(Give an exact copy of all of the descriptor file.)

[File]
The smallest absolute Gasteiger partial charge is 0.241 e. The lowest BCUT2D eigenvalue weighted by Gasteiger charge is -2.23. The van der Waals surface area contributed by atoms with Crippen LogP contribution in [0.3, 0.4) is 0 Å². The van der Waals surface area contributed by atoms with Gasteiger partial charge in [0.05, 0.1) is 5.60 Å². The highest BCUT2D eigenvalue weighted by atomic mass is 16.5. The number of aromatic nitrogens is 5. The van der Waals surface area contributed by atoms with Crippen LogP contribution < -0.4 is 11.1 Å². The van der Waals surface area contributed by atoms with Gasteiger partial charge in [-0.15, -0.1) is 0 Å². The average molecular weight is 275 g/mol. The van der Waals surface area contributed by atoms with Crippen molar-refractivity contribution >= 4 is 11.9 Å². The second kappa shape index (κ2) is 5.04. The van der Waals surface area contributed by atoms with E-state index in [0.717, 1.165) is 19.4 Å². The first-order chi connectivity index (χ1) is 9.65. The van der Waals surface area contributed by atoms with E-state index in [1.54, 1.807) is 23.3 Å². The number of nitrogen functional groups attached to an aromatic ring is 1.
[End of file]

The smallest absolute Gasteiger partial charge is 0.241 e. The lowest BCUT2D eigenvalue weighted by Gasteiger charge is -2.23. The van der Waals surface area contributed by atoms with Crippen LogP contribution in [0.3, 0.4) is 0 Å². The van der Waals surface area contributed by atoms with Gasteiger partial charge in [0.05, 0.1) is 5.60 Å². The highest BCUT2D eigenvalue weighted by atomic mass is 16.5. The number of aromatic nitrogens is 5. The van der Waals surface area contributed by atoms with Crippen LogP contribution < -0.4 is 11.1 Å². The van der Waals surface area contributed by atoms with Gasteiger partial charge in [-0.15, -0.1) is 0 Å². The average molecular weight is 275 g/mol. The van der Waals surface area contributed by atoms with Crippen molar-refractivity contribution >= 4 is 11.9 Å². The second kappa shape index (κ2) is 5.04. The van der Waals surface area contributed by atoms with E-state index in [0.717, 1.165) is 19.4 Å². The first-order chi connectivity index (χ1) is 9.65. The van der Waals surface area contributed by atoms with E-state index in [1.54, 1.807) is 23.3 Å². The number of nitrogen functional groups attached to an aromatic ring is 1.